"The big mystery now is how can theory explain these 14 solar masses which I have measured," said Greiner.
"The present theory cannot explain how to produce such large masses," he added.

If you want to know more about "Energy Emerges From Black Holes", click here.

The central region of the galaxy NGC 4314, an area called the "nuclear ring."

 Oct 2001 - Situated in the constellation Coma Berenices (Berenice's Hair) is an appropriately shaped constellation. NGC 4314 looks like a fiery crown. But it is really one of the most exotic galaxies that humans have catalogued..
While the Hubble picture here looks like an entire galaxy, it is really only the central part of a much larger galaxy. This “crown” is what astronomers call a “nuclear ring.” Each "gem" in the crown is a cluster of stars -- thousands of stars that are huddling together, burning so hot that they set the clouds of hydrogen that surround them aglow. Each star cluster is swaddled in a hydrogen blanket -- the raw material out of which it formed. When the scorching radiation hits this gas it causes the electron in each hydrogen atom to dance, as in a fluorescent light, producing the purple glow seen around the youngest and hottest of these clusters.

This Hubble image revealed that each of these purple clusters is a conglomeration of stellar infants -- each is just a few million years old. In contrast, most of the other stars in this galaxy are billions of years old -- thousands of times older than the babies in the clusters.

Without a supreme court to overturn it, the law of gravity is what keeps the differently colored stars segregated in NGC 4314. If you think of each cluster of stars as a stellar neighborhood, then gravity is coming along like a wrecking ball to tear down the newly built neighborhoods before they even get established. The tidal forces generated by the combined gravity of the other stars and gas in the galaxy conspire to rip apart the clusters of stars after a few million years. We know this because we can see the detritus of ruined neighborhoods as the diffuse blue patches, which look like spiral "arms." The stars in these regions are hundreds of millions of years old. Their neighborhoods demolished, they are cast out, away from the beltway of new construction, condemned to wander the galaxy alone.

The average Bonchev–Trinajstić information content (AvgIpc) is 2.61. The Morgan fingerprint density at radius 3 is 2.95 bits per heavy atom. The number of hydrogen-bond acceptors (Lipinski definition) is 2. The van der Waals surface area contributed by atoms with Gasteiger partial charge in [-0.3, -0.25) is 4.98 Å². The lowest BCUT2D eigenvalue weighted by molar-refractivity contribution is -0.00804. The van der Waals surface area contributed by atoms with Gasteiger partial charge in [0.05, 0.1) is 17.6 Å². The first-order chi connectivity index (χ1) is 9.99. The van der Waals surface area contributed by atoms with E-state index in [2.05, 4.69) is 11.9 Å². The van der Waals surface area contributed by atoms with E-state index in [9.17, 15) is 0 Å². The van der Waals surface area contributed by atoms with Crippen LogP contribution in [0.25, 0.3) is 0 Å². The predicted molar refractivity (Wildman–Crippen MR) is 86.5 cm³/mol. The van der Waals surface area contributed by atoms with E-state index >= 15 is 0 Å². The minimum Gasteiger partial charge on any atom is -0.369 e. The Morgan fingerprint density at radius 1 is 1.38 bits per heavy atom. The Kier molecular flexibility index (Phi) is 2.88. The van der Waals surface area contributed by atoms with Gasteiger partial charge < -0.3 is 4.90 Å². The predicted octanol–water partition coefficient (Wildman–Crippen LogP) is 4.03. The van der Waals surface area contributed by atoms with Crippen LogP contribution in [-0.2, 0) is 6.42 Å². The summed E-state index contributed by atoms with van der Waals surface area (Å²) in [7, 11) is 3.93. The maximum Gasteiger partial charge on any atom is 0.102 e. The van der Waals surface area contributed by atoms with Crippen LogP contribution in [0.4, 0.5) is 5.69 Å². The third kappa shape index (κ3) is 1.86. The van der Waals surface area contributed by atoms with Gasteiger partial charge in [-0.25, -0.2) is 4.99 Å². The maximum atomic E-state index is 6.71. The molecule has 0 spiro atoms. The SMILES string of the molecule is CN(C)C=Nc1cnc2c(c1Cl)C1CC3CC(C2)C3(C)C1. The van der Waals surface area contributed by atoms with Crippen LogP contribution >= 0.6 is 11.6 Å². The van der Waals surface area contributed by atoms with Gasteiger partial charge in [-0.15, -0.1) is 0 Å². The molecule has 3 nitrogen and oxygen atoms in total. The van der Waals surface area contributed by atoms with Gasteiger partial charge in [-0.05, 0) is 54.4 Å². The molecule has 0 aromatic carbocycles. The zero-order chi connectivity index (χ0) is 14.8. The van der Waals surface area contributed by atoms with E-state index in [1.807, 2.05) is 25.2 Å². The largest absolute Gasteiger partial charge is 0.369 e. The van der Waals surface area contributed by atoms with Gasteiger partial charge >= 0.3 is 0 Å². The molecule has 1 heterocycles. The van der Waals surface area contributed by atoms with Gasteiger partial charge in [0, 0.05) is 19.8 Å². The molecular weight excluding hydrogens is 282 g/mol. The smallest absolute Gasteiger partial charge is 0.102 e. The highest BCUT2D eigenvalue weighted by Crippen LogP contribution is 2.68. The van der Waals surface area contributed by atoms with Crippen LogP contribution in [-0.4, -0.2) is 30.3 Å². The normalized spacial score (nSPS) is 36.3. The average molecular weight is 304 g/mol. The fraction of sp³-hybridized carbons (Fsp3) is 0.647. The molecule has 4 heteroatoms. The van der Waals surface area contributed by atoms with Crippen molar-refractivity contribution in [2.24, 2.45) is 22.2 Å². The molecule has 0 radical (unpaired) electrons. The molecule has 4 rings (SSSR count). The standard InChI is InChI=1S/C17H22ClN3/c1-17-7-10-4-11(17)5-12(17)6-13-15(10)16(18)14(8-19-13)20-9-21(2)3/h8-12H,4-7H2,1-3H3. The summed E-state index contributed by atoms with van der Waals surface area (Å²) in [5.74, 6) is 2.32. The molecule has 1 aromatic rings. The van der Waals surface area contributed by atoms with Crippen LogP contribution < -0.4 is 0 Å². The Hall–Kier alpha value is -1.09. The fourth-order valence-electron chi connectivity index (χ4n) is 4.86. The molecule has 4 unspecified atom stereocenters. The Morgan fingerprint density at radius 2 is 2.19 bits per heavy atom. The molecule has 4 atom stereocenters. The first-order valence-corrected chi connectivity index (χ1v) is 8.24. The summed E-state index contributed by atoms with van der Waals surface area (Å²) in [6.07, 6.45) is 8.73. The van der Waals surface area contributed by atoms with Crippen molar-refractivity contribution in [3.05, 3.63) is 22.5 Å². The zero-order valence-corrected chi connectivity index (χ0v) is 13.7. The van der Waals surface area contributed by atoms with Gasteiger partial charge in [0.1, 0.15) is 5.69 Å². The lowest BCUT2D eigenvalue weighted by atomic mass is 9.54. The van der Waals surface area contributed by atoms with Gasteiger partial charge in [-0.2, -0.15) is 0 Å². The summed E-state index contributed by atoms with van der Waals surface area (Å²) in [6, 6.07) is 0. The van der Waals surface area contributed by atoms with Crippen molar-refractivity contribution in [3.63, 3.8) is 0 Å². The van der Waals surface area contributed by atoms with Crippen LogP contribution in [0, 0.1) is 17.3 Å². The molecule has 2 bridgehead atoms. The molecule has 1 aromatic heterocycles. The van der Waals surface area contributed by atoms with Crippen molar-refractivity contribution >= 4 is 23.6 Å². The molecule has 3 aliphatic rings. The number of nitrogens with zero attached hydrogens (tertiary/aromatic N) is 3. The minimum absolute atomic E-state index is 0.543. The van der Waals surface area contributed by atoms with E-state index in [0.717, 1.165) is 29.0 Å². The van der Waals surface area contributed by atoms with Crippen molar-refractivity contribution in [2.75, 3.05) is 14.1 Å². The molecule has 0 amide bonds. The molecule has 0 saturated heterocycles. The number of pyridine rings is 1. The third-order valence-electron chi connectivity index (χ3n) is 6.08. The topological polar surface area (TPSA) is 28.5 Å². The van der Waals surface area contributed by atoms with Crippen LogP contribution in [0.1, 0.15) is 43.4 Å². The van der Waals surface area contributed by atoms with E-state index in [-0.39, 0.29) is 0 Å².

Gravity is a cruel galactic city planner, but it has engineered quite a beautiful crown of stars for Berenice's hair.

Oct 2001 - The NEAR-Shoemaker spacecraft was designed to provide a comprehensive characterization of the S-type asteroid 433 Eros, an irregularly shaped body with approximate dimensions of 34 X 13 X 13 km. Following the completion of its year-long investigation, the mission was terminated with a controlled descent to its surface, in order to provide extremely high resolution images. The landing area is marked by a paucity of small craters and an abundance of 'ejecta blocks'. The last sequence of images reveals a transition from the blocky surface to a smooth area, which we interpret as a 'pond'. The closest image, from an altitude of 129 m, shows the interior of a 100-m-diameter crater at 1-cm resolution.


Discoveries of Muslim scholars